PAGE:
Thursday, September 30, 2010

Super Mega-Post #100.

Wow. Lots of things to cover.

First, I've been thinking.

Your degree of understanding of anatomy, lighting, composition etc varies, however 'polishing' a piece allows you to make it seem like you know how all the parts of your painting work without actually bestowing you with that knowledge. As such, it is more advisable to use reference and studies to avoid ever having to 'polish' a piece.

I want to able to say "I worked my ass off for Comic Con and now I have this awesome job." But who can seriously call painting work?

Tutorials or process videos are very fascinating, but it's very unlikely that they will help you draw better. You will never think like Bobby Chiu or break down values like algenpfleger. Though being exposed to a style like artsammich has certainly made me tear apart my old way of rendering and search for a new one. There are no shortcuts.

There's a difference between neglecting to render something and leaving in only the strokes that are necessary for the beholder to see the form in three dimensions the same way he/she views life. I want to learn how to do the latter.

Learning design is just a matter of getting loose, I think. You develop a couple of tools over the course of learning how to draw (oval, straight line, curve, scribble, etc) which let you lay down the ground work for your picture as quickly as possible. As Matisse pointed out, this is where design starts, so pretty much anyone can do it. The problem is, afterwards you need to have a foundation in representation to pull your work into reality.

And now the work:

This still life is supposed to teach me cloth for an illustration I've been working on this week. It's gonna blow everyone away.

In honour of post #100 let's go back in time and throw in what I was doing exactly one year ago:

Those are twenties, except for the last one which is a forty. Did I get better?

And now the big reveal.

If you think of making a picture as a process that takes a certain amount of time with different stages (thumbnail, rough comp, colour comp, etc), then you should practice every part of the pipeline in order to be able to make a fully rendered painting. However, for the same reason that serving is more important than forehand or backhand in tennis, the beginning stages of the painting should be practiced the most. Furthermore, as you get better and quicker with the prep work and sketches by spending the same amount of time (1-3 hours) on a new piece daily, later stages of the pipeline get bumped down. After a month, instead of taking 2 hours to do line art, you may be able to have a simple finished piece in 3. This, among other reasons, is why my roommate and I started Daily Duels. I won't upload all the 18 pieces we've done so far, but here's something to bait your interest.

Monday, September 27, 2010

Lofty Aspirations

Welcome to Manton, random Chinese dude. I appreciate your support.

I like digital paintings that resemble traditional mediums because you can see the artist's skill through how much information is transmitted in each stroke. Anyone can sit there and render until it looks like the model they used for 'reference.'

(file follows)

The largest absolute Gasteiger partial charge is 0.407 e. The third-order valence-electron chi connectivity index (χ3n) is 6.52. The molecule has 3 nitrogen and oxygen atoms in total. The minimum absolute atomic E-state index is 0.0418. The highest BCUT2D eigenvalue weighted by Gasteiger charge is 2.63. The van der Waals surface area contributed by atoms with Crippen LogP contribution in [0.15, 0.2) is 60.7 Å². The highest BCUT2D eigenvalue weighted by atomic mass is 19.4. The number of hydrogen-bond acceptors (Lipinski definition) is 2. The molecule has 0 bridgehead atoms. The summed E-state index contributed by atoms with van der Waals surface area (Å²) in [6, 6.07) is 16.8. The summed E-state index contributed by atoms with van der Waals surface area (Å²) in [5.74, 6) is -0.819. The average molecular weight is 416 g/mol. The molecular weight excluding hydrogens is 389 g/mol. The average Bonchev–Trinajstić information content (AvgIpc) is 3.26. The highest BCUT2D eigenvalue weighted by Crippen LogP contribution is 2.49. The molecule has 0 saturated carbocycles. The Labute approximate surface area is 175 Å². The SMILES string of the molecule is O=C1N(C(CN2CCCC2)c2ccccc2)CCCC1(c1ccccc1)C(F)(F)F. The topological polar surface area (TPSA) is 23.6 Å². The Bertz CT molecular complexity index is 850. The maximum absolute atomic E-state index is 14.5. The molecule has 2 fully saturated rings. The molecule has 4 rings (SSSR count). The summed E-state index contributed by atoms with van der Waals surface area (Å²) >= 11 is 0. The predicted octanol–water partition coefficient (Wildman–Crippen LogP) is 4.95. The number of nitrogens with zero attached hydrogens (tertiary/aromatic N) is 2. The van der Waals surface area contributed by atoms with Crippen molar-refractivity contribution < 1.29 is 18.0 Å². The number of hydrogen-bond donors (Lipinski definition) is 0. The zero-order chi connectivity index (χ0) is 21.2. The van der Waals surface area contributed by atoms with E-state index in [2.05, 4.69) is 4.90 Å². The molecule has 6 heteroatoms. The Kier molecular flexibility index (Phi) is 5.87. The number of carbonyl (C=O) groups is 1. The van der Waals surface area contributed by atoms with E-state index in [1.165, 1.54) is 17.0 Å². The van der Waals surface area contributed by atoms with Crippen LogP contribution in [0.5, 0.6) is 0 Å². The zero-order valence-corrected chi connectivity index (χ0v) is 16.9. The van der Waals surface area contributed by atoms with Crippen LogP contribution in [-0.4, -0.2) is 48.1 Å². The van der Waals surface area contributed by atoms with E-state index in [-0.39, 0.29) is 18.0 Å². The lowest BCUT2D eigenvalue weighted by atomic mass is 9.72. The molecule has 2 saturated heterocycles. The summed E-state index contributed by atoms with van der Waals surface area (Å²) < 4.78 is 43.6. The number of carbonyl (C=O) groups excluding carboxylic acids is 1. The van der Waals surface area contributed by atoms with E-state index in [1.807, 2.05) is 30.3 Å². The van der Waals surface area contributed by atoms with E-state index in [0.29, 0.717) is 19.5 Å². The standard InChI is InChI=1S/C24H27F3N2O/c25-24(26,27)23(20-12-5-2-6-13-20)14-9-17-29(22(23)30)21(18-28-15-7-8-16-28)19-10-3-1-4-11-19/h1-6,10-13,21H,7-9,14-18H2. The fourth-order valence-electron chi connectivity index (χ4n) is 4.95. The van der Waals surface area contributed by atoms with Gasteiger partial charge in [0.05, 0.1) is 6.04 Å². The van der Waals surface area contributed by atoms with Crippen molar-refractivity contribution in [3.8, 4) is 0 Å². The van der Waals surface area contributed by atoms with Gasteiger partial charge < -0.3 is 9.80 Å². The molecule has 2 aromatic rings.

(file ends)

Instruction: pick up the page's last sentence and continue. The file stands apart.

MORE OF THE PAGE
This took about an hour, mostly because of drawing issues.

Saturday, September 25, 2010

How to Face

Just use circles.

Friday, September 24, 2010

Running Out of Titles.

Thought I'd post some line art today since the model was such a baller. Hopefully the poses come through.

Also, I think I finally came up with a technique for quick rendering. It works in B&W so far. The colour sketch sort of failed this time...

Wednesday, September 22, 2010


I think the fact that people are asking which brushes i'm using means i'm getting better.
I'm back to loving life. Maybe it has something to do with the moon cycles?

Values are a little dark on these. I guess my laptop monitor has less of a range or isn't calibrated well.

Tuesday, September 21, 2010

Imagination for Real

I can't put it off any longer. Today is the last doing of doing studies. Starting tomorrow, the bulk of my work will be developing my portfolio.

Monday, September 20, 2010

Lord of the Keys

I should really be doing these at night, since there is too much glare on both screens to read values correctly. But I liked how they turned out like zombies in #6.

Sunday, September 19, 2010

Paint-in-your-underwear-all-day Chalet

If you work on a problem long enough, the solution will present itself.

We are choosing to enjoy two or three experiences at a time. As I am writing this, I am also eating a salad. Plus I may remember to text somebody or to vacuum the floor, and as we all know it takes five minutes to get back to any task after being interrupted. The more things you choose to do at once, the more shallow your experiences will be, let alone how tasking it is on your mind. It might seem like you get more done, but personally I've noticed that the stupid mistakes I make because of multitasking eat up all the time I might have saved. I prefer to live a fulfilling life, in which you use your full attention to experience the now, however I can't bring myself to live that way. Efficiency is too deeply ingrained in my brain.

You can also gather unrelated reference for shape language ideas.

Exaggeration in drawing is just another trick for seeing form. Once you amass enough of those tricks, you can keep your brain away from relaxing into "regular" seeing mode for long enough to complete the image.

These are from the past two days. The reason my updates have been slacking...will be unveiled soon.

For your benefit, the previous Hogarth (9 days ago):

And now, colour keys from your favorite motion picture. I blame all errors on poor DVD quality and screen glare.